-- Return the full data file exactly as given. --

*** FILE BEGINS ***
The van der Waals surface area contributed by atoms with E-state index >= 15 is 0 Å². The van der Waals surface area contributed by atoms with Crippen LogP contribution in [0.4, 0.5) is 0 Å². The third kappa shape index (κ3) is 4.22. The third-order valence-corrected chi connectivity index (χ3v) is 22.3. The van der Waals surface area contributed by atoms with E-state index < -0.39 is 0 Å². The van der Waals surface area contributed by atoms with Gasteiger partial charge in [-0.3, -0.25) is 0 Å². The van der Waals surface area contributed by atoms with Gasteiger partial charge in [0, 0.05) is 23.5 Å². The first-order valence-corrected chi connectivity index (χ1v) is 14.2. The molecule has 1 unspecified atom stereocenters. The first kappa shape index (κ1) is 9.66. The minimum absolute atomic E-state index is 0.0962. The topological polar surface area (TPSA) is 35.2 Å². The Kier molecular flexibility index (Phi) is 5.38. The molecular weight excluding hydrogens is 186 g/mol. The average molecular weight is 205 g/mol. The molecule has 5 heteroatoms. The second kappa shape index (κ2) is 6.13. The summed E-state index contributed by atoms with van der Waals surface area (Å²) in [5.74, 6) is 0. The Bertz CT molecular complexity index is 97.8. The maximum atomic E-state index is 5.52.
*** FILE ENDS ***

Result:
The van der Waals surface area contributed by atoms with E-state index >= 15 is 0 Å². The van der Waals surface area contributed by atoms with Crippen LogP contribution in [0.4, 0.5) is 0 Å². The third kappa shape index (κ3) is 4.22. The third-order valence-corrected chi connectivity index (χ3v) is 22.3. The van der Waals surface area contributed by atoms with E-state index < -0.39 is 0 Å². The van der Waals surface area contributed by atoms with Gasteiger partial charge in [-0.3, -0.25) is 0 Å². The van der Waals surface area contributed by atoms with Gasteiger partial charge in [0, 0.05) is 23.5 Å². The first-order valence-corrected chi connectivity index (χ1v) is 14.2. The molecule has 1 unspecified atom stereocenters. The first kappa shape index (κ1) is 9.66. The minimum absolute atomic E-state index is 0.0962. The topological polar surface area (TPSA) is 35.2 Å². The Kier molecular flexibility index (Phi) is 5.38. The molecular weight excluding hydrogens is 186 g/mol. The average molecular weight is 205 g/mol. The molecule has 5 heteroatoms. The second kappa shape index (κ2) is 6.13. The summed E-state index contributed by atoms with van der Waals surface area (Å²) in [5.74, 6) is 0. The Bertz CT molecular complexity index is 97.8. The maximum atomic E-state index is 5.52.